Remote North Atlantic drilling offshore Newfoundland has lost out in competition against LNG and lower-cost Gulf of Mexico wells for investment by top Australian producer Woodside Energy Group Ltd.

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The Perth-based firm dropped Grand Banks exploration licenses, acquired in its June merger with BHP Petroleum, that fetched work bids of C$822 million ($616 million) in 2018. A cancellation penalty of C$205 million ($154 million) is forecast.

While Woodside did not immediately give an explanation for shelving the Canadian oil prospects, CEO Meg O’Neill foreshadowed the decision while releasing the firm’s first-half 2022 stockholder report earlier this month.

Liquefied natural gas is “our core product” and industry analysts predict demand for it will increase faster than current production or projects now under construction can grow for the next decade, said O’Neill.

“The LNG story is now more than just Asia with Europe emerging as a major demand center as Western Europe seeks to reduce reliance on Russian pipeline gas. Woodside is ideally placed to supply both Asian and European markets,” said O’Neill.

From Woodside’s point of view, the oil side of the firm should concentrate on properties most likely to achieve production efficiently for reasonable costs in short periods of time, added O’Neill.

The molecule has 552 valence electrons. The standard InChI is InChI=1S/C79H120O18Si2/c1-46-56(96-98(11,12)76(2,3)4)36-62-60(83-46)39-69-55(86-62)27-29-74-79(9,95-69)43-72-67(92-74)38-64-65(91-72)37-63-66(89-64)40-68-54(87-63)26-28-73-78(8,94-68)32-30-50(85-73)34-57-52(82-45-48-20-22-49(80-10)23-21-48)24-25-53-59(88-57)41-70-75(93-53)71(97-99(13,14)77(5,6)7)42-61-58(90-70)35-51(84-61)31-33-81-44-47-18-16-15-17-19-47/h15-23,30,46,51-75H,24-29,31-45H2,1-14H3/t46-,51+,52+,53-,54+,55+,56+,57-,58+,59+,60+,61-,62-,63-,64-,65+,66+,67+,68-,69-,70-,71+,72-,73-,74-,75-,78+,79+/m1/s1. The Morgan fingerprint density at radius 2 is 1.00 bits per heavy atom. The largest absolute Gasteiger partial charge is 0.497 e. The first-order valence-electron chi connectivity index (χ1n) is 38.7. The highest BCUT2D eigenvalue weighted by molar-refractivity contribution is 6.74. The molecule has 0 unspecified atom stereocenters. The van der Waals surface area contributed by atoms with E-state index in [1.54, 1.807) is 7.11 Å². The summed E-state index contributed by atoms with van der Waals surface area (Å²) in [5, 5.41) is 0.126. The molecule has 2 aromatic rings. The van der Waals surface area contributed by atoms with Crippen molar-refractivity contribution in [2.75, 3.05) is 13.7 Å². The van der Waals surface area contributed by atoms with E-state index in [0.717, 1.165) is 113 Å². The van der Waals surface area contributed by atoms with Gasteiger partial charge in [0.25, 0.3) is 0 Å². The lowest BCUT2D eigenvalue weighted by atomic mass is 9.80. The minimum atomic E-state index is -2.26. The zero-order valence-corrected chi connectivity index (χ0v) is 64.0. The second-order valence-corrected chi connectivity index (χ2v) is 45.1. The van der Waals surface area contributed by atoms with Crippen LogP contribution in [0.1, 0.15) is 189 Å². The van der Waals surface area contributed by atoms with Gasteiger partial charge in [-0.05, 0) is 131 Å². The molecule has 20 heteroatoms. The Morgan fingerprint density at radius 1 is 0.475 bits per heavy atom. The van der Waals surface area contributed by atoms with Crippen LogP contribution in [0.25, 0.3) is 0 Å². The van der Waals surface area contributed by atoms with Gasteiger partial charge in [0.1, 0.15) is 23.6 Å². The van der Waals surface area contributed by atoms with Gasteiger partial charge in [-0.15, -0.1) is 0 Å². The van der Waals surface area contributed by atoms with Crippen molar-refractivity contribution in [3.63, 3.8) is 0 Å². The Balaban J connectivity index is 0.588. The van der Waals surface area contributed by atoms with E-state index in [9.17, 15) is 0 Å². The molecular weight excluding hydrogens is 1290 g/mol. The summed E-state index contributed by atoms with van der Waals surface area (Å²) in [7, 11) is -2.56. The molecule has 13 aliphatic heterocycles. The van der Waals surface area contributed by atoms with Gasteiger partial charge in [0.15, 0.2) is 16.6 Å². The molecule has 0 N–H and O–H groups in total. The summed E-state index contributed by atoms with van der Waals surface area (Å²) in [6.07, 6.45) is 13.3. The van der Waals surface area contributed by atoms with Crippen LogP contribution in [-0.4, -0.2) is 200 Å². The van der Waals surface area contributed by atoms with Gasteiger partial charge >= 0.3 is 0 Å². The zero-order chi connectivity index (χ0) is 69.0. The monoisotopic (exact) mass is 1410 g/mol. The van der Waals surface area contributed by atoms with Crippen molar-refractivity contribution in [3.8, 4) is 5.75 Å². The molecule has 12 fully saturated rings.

“From a focus perspective, one of the things that we are going to be doing is ensuring that our exploration activities are very clearly oriented towards assets that can be matured quickly,” said O’Neill.

“I think our industry unfortunately has a bit of a track record of finding things where you have a technical success but commercially struggle to move them forward.”

Woodside only put limited oil drilling targets into the Australian merger while BHP had a large portfolio of consortium interests. Participation continues in the Atlantis, Shenzi, Mad Dog, Trion, Starman and Hoodoo projects in the Gulf of Mexico.

In Newfoundland, disappointed officials accepted the Woodside withdrawal as “a strategic decision” in a notoriously volatile industry and observed that oil development is not over in the Canadian share of the North Atlantic.

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Equinor ASA and BP plc continue to drill offshore on the Grand Banks for the forecast $9.4 billion Bay du Nord project that won national government approval last spring. Cenovus Energy Inc. and Suncor Energy Inc. are working on restoring production lost during the Covid-19 pandemic.

The Newfoundland government also announced support for an ExxonMobil Canada offshore well earlier this month. The aid came from a provincial program that refunds license deposits if companies extend drilling beyond initial wells.